AztecFEC is the first team of electrical engineering undergraduates from San Diego State University to undertake the challenge of designing and constructing a high power density AC-DC converter. Under the guidance of graduate expertise, AztecFEC is near completion of a PFC (Power Factor Correction) boost converter capable of outputting 350 W at 390 VDC in response to an input voltage range of 85-265 VAC. For assurance of system reliability and output consistency, the team is working to meet a handful of performance aspects including high power output efficiency at various loads, inrush current limitations, reduced system harmonics, minimized output voltage ripple, electromagnetic interference filtering, environmental insensitivity, thermal discipline, regulated output current, system safety and shutdown, as well as size economical PCB layout. Our team is working to achieve each of these structured assets by using components of high caliber such as a Vitec boost inductor, a low RDS switching MOSFET, a fast-recovery flyback schottky diode, a high rated output capacitor, a Texas Instruments PFC feedback controller, and a heavy-duty heat sink. In consideration of budget regulations, we work to attain our system's performance traits through improved design iterations, as well as increased attentiveness during the testing and verification process. AztecFEC works continuously on this advanced PFC boost design and plans for it to soon be implemented in real-life applications such as hybrid-electric vehicles, lighting systems, and in industrial machines.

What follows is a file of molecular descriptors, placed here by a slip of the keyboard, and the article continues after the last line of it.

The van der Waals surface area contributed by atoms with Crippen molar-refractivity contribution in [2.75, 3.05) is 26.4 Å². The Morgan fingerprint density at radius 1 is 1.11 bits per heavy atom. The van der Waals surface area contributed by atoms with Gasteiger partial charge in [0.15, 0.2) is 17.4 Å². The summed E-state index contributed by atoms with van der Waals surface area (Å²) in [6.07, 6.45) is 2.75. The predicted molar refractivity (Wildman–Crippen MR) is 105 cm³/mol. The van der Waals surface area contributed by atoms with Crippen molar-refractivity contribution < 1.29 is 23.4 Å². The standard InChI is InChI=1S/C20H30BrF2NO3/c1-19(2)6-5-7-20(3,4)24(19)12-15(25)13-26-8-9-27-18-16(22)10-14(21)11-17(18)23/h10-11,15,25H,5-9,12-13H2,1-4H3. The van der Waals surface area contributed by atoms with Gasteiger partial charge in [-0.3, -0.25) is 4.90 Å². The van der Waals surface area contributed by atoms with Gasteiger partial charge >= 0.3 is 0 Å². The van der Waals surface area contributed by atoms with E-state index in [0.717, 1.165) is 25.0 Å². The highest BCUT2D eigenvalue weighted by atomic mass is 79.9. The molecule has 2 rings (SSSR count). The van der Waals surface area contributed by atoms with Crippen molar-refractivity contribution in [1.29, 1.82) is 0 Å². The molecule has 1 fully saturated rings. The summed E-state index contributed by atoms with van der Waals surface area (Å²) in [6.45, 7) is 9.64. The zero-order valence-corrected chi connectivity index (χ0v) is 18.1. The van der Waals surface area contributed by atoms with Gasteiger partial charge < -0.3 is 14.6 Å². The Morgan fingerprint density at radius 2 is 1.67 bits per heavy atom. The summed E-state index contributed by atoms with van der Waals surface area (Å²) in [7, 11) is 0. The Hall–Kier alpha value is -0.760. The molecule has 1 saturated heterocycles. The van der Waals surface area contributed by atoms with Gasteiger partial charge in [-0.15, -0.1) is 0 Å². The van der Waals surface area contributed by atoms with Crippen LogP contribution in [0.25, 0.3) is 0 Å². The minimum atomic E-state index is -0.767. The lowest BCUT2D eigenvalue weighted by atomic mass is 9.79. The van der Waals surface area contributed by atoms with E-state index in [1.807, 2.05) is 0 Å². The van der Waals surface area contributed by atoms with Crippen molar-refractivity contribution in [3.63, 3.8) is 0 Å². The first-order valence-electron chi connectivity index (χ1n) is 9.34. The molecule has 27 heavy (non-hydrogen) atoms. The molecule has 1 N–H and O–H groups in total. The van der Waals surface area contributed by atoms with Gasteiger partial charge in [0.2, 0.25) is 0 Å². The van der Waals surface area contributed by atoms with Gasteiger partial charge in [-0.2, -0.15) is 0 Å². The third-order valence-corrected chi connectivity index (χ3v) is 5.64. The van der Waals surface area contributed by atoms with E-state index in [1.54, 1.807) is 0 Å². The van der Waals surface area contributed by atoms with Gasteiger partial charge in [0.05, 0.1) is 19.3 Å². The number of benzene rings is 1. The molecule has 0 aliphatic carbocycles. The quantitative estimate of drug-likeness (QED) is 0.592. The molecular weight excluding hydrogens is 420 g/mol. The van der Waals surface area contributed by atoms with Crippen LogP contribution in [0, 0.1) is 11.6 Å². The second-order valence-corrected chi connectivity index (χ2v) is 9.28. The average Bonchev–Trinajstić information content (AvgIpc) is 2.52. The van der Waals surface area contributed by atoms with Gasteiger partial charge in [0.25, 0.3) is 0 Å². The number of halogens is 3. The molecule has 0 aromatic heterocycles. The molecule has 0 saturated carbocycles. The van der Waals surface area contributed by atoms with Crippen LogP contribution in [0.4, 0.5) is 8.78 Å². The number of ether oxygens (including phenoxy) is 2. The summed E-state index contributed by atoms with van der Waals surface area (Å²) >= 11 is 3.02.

Boost PFC Topology
There are several options for circuit topology when designing an AC to DC power supply. We used the boost converter topology for our design. A boost converter steps up the voltage but it steps down the current. Some boost power supplies incorporate a multiphase boost converter to achieve higher efficiencies, however such a design requires complex circuitry to maintain exact currents which could be very slightly due to mismatches and inconsistencies in real life component values, greatly affecting the performance of the entire system. A multiphase design would also require more expensive lower tolerance components on a larger PCB to achieve desired performance. For these reasons we have chosen to incorporate a single boost phase design which will depend heavily on an advanced microcontroller to maintain high efficiency and consistent operation.The microcontroller senses currents from the bridge rectifier stage and voltages from the boost PFC stage and uses internal feedback topology to control the mosfet in the boost PFC via a gate driver to maintain optimal operation.